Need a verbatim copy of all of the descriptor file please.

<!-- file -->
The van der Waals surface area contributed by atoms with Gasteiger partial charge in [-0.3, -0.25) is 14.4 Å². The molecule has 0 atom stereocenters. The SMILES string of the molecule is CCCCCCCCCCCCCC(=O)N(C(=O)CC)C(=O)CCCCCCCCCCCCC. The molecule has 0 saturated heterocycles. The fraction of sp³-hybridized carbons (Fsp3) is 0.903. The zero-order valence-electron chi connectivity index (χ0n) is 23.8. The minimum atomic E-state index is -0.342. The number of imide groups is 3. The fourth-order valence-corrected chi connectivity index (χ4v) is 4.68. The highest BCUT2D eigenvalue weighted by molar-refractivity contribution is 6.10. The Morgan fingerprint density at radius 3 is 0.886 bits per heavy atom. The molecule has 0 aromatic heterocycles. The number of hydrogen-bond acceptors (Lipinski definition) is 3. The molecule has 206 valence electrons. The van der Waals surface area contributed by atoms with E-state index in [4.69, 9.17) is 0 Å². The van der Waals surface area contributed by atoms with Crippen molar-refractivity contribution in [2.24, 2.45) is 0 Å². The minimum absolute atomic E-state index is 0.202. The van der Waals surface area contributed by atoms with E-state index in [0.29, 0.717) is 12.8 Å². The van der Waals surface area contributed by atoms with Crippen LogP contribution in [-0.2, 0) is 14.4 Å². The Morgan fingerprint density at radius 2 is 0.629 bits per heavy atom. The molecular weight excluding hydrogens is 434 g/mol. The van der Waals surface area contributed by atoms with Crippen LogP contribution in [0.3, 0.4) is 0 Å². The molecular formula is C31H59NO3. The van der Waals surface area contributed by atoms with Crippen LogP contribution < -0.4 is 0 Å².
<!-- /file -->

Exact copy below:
The van der Waals surface area contributed by atoms with Gasteiger partial charge in [-0.3, -0.25) is 14.4 Å². The molecule has 0 atom stereocenters. The SMILES string of the molecule is CCCCCCCCCCCCCC(=O)N(C(=O)CC)C(=O)CCCCCCCCCCCCC. The molecule has 0 saturated heterocycles. The fraction of sp³-hybridized carbons (Fsp3) is 0.903. The zero-order valence-electron chi connectivity index (χ0n) is 23.8. The minimum atomic E-state index is -0.342. The number of imide groups is 3. The fourth-order valence-corrected chi connectivity index (χ4v) is 4.68. The highest BCUT2D eigenvalue weighted by molar-refractivity contribution is 6.10. The Morgan fingerprint density at radius 3 is 0.886 bits per heavy atom. The molecule has 0 aromatic heterocycles. The number of hydrogen-bond acceptors (Lipinski definition) is 3. The molecule has 206 valence electrons. The van der Waals surface area contributed by atoms with E-state index in [4.69, 9.17) is 0 Å². The van der Waals surface area contributed by atoms with Crippen molar-refractivity contribution in [2.24, 2.45) is 0 Å². The minimum absolute atomic E-state index is 0.202. The van der Waals surface area contributed by atoms with E-state index in [0.29, 0.717) is 12.8 Å². The van der Waals surface area contributed by atoms with Crippen LogP contribution in [-0.2, 0) is 14.4 Å². The Morgan fingerprint density at radius 2 is 0.629 bits per heavy atom. The molecular weight excluding hydrogens is 434 g/mol. The van der Waals surface area contributed by atoms with Crippen LogP contribution in [0.3, 0.4) is 0 Å². The molecular formula is C31H59NO3. The van der Waals surface area contributed by atoms with Crippen LogP contribution < -0.4 is 0 Å².